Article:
Thursday, August 8, 2013

Tehanu, by Ursula K. Le Guin

So, I know I haven't talked about Le Guin's excellent Earthsea series before, but I read four of the five novels a long time ago when I was an undergraduate. Perusing Half Price Books some time ago I found a used copy of the fourth book, Tehanu, which I had not read and decided now was as good a time as any to really complete the cycle. Overall I feel kind of disappointed with this book in general. It certainly doesn't take anything away from Le Guin's excellent storytelling, but I feel like it doesn't really add anything either. Much literary analysis has already focused on this novel and Le Guin's stroing, anti-patriarchal viewpoints which are introduced in this much later sequel, and while I identify as a feminist I feel like the book really only goes halfway in addressing the problem. There are certainly worse books out there, but I feel it is very much the weakest of the Earthsea novels.

Tehanu follows Tenar, the heroine from the second book, Tombs of Atuan, about twenty years after her first appearance. In the intervening time Tenar has settled down on Gont with a farmer named Flint, raised two children, and has recently become a widow. Over the course of the book Tenar takes care of a horribly injured orphan, Therru, helps bury the great mage Ogion, and nurses Ged back to health after the events of The Farthest Shore. During the book Ged comes to terms with the fact that he no longer has any of the power he had as a wizard of Earthsea and Tenar tries to come to terms with her identity as a woman. The plot is nowhere as big or epic as the other Earthsea novels, but I really don't think that's a weakness of the story. If there was a lot of focus on the fate of the universe and wizards and dragons we would be distracted from the development of Ged and Tenar as characters. I'll admit I feel like the growth is limited, but there's at least an effort.

As I mentioned, I felt like this book really only went halfway with its feminist agenda. It certainly pointed out the issues of categorizing certain activities as women's work or men's work and how men who refuse to do women's work are actually making themselves dependent on a (much-derided) woman for food, clothing, and a number of other necessities. The book also certainly displays a highly sexist mindset within the world of Earthsea. There are several times where men pointedly do not listen to what Tenar has to say because she is simply a woman and therefore of no consequence. In addition there are plenty of incidents where men straight up state that women are worthless and inferior. The problem I have is that Tenar never really seems to fight back. Yes, she puts up a big show when she's safely back at home, determined to not let them make her afraid again and to stand up to her bullies, but when the time comes she runs away out of fear. It's rather frustrating that Tenar ends up having to rely on the help of other male figures to defeat her attackers.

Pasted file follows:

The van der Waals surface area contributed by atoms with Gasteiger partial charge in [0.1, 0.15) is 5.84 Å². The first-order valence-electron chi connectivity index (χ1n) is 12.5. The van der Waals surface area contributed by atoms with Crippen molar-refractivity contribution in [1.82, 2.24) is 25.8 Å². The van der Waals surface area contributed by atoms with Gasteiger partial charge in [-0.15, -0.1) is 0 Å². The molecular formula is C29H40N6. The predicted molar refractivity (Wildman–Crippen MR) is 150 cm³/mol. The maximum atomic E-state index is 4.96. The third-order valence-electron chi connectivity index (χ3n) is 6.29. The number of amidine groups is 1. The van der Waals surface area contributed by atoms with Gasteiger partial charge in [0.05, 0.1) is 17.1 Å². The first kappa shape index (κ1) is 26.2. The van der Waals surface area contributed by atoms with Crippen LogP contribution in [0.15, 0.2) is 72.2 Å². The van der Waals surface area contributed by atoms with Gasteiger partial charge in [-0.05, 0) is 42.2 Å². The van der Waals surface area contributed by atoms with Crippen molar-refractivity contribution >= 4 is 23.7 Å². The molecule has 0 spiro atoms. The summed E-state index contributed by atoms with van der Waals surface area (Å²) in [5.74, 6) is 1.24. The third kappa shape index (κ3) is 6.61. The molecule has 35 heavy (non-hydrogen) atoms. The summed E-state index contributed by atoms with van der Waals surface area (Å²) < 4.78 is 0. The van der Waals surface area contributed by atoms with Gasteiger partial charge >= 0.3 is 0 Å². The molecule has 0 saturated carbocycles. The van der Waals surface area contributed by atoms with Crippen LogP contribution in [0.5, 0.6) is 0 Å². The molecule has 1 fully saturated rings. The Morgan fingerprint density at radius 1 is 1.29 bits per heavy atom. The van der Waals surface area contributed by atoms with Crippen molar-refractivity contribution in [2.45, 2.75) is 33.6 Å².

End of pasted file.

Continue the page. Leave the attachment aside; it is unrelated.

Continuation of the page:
The other thing that kind of bugged me that the book got into the differences between the power of a man and the power of a woman, and a sort of underlying assumption that on some fundamental level men and women are inherently different beyond just what happens to be in our pants. To be fair there are a couple of very specific things which research suggests are different about men and women, specifically men in general have better visual-spatial coordination while women, again in general, are better able to distinguish between shades of color. However these are very limited studies and should not in any way be assumed to be indicative. The problem I have with assuming men and women are somehow inherently different generally relies on "traditional gender roles" and how it's somehow natural for men to want to be hunters while women want to be nurturers. The simple fact of the matter is that research increasingly has indicated that gender roles are largely a matter of social construction rather than natural order, so I get a little antsy whenever someone starts poking around with how men and women are naturally different. I suppose I should give this book some leeway since it was published in 1990 and I'm not sure if the information I have now twenty years later was as available to Le Guin, but it still leaves me a little skittish.

Ultimately I feel like this book is an attempt to articulate feminist viewpoint to a fantasy audience, but it does so rather poorly, especially considering Le Guin's success in conveying Taoist philosophy in the other Earthsea novels. I would definitely recommend that people read the Earthsea novels if they haven't already because they're very good fantasy literature, but Tehanu is definitely the weakest of the series.

- Kalpar

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